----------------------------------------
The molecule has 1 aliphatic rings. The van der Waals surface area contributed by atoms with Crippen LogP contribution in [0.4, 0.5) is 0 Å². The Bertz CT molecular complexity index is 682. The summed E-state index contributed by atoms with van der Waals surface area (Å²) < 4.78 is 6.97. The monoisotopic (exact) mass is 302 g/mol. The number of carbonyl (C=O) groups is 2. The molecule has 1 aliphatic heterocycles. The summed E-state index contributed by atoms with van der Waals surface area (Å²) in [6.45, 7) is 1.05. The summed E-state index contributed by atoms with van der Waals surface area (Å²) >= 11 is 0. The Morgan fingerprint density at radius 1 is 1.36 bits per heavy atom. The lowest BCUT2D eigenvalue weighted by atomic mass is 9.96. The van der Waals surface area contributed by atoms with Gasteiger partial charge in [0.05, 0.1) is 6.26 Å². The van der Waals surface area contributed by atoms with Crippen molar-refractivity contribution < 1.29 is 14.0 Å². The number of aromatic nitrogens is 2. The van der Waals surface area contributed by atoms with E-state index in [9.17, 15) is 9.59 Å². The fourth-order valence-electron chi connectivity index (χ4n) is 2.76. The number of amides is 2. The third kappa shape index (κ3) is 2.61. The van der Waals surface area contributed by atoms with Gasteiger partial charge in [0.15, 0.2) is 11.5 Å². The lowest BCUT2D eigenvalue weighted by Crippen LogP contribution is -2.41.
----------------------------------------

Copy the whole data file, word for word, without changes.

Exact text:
The molecule has 1 aliphatic rings. The van der Waals surface area contributed by atoms with Crippen LogP contribution in [0.4, 0.5) is 0 Å². The Bertz CT molecular complexity index is 682. The summed E-state index contributed by atoms with van der Waals surface area (Å²) < 4.78 is 6.97. The monoisotopic (exact) mass is 302 g/mol. The number of carbonyl (C=O) groups is 2. The molecule has 1 aliphatic heterocycles. The summed E-state index contributed by atoms with van der Waals surface area (Å²) in [6.45, 7) is 1.05. The summed E-state index contributed by atoms with van der Waals surface area (Å²) >= 11 is 0. The Morgan fingerprint density at radius 1 is 1.36 bits per heavy atom. The lowest BCUT2D eigenvalue weighted by atomic mass is 9.96. The van der Waals surface area contributed by atoms with Gasteiger partial charge in [0.05, 0.1) is 6.26 Å². The van der Waals surface area contributed by atoms with Crippen molar-refractivity contribution < 1.29 is 14.0 Å². The number of aromatic nitrogens is 2. The van der Waals surface area contributed by atoms with E-state index in [9.17, 15) is 9.59 Å². The fourth-order valence-electron chi connectivity index (χ4n) is 2.76. The number of amides is 2. The third kappa shape index (κ3) is 2.61. The van der Waals surface area contributed by atoms with Gasteiger partial charge in [0.15, 0.2) is 11.5 Å². The lowest BCUT2D eigenvalue weighted by Crippen LogP contribution is -2.41.